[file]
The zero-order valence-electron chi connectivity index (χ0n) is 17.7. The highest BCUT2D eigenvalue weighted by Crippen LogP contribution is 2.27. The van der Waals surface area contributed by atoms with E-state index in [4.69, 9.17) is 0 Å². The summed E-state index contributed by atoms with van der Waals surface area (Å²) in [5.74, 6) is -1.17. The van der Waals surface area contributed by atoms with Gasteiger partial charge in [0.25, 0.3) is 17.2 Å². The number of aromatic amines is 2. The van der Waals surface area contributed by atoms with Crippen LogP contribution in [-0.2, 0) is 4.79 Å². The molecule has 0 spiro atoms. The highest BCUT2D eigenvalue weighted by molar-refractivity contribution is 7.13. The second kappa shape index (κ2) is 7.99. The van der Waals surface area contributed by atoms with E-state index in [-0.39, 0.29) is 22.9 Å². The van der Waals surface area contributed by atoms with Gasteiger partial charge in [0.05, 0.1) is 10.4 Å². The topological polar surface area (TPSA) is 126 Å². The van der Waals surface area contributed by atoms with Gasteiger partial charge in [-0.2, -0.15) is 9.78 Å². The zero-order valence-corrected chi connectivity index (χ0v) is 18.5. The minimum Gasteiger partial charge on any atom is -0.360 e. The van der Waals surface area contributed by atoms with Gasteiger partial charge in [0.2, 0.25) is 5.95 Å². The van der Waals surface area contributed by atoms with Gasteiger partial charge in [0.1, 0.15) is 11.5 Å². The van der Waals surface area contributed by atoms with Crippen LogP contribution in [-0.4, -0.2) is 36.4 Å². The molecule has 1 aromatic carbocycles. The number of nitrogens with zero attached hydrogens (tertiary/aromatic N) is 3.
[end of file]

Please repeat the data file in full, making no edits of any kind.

The zero-order valence-electron chi connectivity index (χ0n) is 17.7. The highest BCUT2D eigenvalue weighted by Crippen LogP contribution is 2.27. The van der Waals surface area contributed by atoms with E-state index in [4.69, 9.17) is 0 Å². The summed E-state index contributed by atoms with van der Waals surface area (Å²) in [5.74, 6) is -1.17. The van der Waals surface area contributed by atoms with Gasteiger partial charge in [0.25, 0.3) is 17.2 Å². The number of aromatic amines is 2. The van der Waals surface area contributed by atoms with Crippen LogP contribution in [-0.2, 0) is 4.79 Å². The molecule has 0 spiro atoms. The highest BCUT2D eigenvalue weighted by molar-refractivity contribution is 7.13. The second kappa shape index (κ2) is 7.99. The van der Waals surface area contributed by atoms with E-state index in [-0.39, 0.29) is 22.9 Å². The van der Waals surface area contributed by atoms with Gasteiger partial charge in [0.05, 0.1) is 10.4 Å². The topological polar surface area (TPSA) is 126 Å². The van der Waals surface area contributed by atoms with Gasteiger partial charge in [-0.2, -0.15) is 9.78 Å². The zero-order valence-corrected chi connectivity index (χ0v) is 18.5. The minimum Gasteiger partial charge on any atom is -0.360 e. The van der Waals surface area contributed by atoms with Gasteiger partial charge in [0.2, 0.25) is 5.95 Å². The van der Waals surface area contributed by atoms with Gasteiger partial charge in [0.1, 0.15) is 11.5 Å². The van der Waals surface area contributed by atoms with Crippen LogP contribution in [-0.4, -0.2) is 36.4 Å². The molecule has 1 aromatic carbocycles. The number of nitrogens with zero attached hydrogens (tertiary/aromatic N) is 3.